However, I also have to wonder how many countless others have gone through the same kinds of trials these major stars and major films survived, only to not make it out the other side victorious. How many great ideas, great actors, great stories have we lost along the way?

Being in an earthquake

Yet another devastating earthquake has struck the world, this time in a region that is already in chaos.

Before moving to Japan, I had no idea what it was like to be in an earthquake, and I think a lot of people in the world have no idea, so I thought I’d briefly share my own experiences to help those with no experience better picture the nightmare.

I think I’ve mentioned it before in previous entries, but try to picture yourself on a suspension bridge. Some playgrounds have them for kids to walk across and squeal with delight as the bridge shakes and rocks back and forth. So maybe picture yourself on one of those bridges right in the middle.

Now picture several adults suddenly grabbing the edges of that bridge and pushing that bridge back and forth like they’re trying to work through their aggression. They’re shaking it to the point you think “I want to get off this thing right now,” but it’s shaking so much you can’t even move anymore.

That’s one type of earthquake sensation I’ve experienced.

Another is standing on a platform at a train station only to have the ground rumble as a massive train suddenly thunders past. It’s like you can hear the earth grinding against itself as it moves. Right after the massive earthquake of 2011 in Japan, I moved to an apartment on the first floor right outside a busy road, and every time a bus rolled past, the floor of my apartment would rumble, and for the first year or so I swore another earthquake was starting up each time.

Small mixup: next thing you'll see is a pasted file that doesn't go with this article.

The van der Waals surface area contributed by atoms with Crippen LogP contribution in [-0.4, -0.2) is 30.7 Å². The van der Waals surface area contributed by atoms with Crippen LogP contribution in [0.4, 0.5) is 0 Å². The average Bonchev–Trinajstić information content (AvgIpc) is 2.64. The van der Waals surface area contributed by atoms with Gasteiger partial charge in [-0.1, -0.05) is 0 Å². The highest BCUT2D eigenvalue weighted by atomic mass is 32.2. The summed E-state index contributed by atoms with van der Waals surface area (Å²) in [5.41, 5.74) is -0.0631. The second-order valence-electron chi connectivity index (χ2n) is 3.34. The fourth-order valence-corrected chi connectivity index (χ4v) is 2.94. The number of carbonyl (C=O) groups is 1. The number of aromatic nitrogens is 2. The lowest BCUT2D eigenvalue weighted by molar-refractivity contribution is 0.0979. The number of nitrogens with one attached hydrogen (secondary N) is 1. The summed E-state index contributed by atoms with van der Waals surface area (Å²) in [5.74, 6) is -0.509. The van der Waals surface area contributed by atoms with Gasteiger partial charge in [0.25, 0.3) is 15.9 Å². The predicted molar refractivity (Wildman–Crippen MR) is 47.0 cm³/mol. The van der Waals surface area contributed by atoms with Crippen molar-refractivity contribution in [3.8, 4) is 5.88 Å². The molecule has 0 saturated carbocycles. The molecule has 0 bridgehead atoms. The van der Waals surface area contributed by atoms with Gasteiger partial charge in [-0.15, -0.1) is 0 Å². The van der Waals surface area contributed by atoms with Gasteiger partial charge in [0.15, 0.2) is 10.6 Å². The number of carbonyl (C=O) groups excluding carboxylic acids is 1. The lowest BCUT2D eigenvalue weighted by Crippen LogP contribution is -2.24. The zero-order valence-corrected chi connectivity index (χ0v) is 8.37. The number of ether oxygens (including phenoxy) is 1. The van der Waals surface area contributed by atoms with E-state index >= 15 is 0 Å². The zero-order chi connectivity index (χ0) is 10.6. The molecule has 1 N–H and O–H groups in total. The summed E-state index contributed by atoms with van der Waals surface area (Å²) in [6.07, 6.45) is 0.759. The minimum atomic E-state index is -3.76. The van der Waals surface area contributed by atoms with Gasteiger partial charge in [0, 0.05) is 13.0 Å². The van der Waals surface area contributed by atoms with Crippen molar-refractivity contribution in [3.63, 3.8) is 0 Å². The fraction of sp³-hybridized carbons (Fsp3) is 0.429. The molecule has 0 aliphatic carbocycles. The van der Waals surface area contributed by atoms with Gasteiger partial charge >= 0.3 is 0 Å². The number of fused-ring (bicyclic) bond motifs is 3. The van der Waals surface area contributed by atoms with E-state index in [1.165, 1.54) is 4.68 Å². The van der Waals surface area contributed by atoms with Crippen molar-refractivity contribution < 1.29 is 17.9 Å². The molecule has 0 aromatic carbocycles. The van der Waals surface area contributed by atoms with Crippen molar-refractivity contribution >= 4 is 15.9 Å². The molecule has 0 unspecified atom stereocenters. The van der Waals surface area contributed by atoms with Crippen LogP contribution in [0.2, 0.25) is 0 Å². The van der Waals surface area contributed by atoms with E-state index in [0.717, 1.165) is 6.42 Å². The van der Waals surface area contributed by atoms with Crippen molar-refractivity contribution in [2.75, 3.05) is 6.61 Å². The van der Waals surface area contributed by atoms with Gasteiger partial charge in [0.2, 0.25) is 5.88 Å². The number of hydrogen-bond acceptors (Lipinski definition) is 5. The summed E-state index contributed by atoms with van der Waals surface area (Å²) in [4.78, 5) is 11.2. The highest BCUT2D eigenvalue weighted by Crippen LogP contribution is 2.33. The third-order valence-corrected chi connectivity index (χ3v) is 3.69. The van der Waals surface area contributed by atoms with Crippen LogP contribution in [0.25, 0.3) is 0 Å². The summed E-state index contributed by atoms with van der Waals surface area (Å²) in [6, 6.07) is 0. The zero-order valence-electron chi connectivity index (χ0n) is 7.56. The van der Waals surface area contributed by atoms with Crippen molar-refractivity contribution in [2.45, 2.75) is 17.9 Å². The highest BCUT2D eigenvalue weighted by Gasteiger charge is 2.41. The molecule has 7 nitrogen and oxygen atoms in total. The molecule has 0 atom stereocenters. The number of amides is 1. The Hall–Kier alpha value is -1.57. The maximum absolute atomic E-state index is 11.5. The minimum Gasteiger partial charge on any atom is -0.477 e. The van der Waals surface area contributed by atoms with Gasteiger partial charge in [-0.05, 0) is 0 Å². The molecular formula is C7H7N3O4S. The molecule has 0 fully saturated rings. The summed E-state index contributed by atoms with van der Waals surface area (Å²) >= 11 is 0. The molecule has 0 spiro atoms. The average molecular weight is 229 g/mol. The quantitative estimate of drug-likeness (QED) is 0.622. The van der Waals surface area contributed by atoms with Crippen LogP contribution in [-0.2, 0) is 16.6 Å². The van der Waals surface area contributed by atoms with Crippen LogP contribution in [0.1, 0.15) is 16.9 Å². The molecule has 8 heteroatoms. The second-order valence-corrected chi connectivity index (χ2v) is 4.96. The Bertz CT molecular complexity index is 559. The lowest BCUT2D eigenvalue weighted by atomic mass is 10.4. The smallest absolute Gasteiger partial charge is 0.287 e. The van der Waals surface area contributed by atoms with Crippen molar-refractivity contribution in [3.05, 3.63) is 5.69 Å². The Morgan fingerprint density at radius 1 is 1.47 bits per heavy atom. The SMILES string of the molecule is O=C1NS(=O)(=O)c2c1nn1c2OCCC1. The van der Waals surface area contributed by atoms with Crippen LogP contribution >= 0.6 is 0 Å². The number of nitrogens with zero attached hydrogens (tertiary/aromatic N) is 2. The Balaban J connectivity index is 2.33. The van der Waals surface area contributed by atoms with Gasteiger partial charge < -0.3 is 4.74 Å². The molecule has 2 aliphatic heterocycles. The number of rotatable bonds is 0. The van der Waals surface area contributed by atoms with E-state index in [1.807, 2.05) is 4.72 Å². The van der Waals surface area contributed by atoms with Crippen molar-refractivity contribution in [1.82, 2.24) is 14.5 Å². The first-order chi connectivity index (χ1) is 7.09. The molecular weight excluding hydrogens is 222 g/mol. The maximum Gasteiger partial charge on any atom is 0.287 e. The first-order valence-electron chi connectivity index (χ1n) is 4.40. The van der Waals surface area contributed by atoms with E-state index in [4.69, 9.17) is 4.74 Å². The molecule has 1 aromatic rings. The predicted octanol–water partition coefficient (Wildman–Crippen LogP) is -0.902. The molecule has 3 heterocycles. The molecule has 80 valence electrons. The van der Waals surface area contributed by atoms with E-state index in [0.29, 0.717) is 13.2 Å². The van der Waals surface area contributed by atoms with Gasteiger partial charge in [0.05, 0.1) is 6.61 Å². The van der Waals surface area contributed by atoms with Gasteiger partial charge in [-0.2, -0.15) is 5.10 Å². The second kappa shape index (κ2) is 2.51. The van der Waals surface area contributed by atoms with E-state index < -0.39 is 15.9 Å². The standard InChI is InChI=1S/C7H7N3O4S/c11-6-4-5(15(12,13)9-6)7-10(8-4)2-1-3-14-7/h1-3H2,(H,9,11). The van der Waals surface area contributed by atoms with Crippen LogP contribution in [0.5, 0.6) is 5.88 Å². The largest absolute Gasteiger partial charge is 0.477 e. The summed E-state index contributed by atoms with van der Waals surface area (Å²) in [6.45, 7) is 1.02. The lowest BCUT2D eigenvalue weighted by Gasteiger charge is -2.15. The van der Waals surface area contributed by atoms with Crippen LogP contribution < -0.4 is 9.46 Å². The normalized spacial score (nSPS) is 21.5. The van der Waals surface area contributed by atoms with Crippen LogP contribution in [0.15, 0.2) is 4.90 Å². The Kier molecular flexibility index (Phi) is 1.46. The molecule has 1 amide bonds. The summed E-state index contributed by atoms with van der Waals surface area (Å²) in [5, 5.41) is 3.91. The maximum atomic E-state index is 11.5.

Another type I’ve experienced is one that felt like suddenly being thrown onto a boat that was at the mercy of some fairly high waves. So much so I thought maybe my eyes were deceiving me because I was looking at my apartment rather than the inside of a boat.

Now imagine being in a building that’s not meant for this type of shaking, and it’s woken you up in the middle of the night, in a place that apparently hasn’t experienced an earthquake like this in about 200 years. All the lights have gone off everywhere, too, just to make reality that much more distorted for you.

I’ve had friends say they want to experience an earthquake just once “for the fun of it”, and I can understand the thrill of the earth suddenly but lightly moving for a few seconds before settling again, but after the 2011 earthquake, now even the slightest movement has me on edge that the next big one is about to happen.

For the people living in Turkey and Syria right now having survived this nightmare so far, they might not know if the “big one” has hit yet or not. Every tremor is going to make a lot of them wonder if it’s an aftershock or the build up to another, stronger earthquake. It’s easy to look back later and sort the chaos out, but in the moment, you have no idea what’s happening, and you realize how much of your survival isn’t in your hands anymore.

Time Magazine has helpfully made a list of all the ways in which you can help the survivors. If you can, please donate.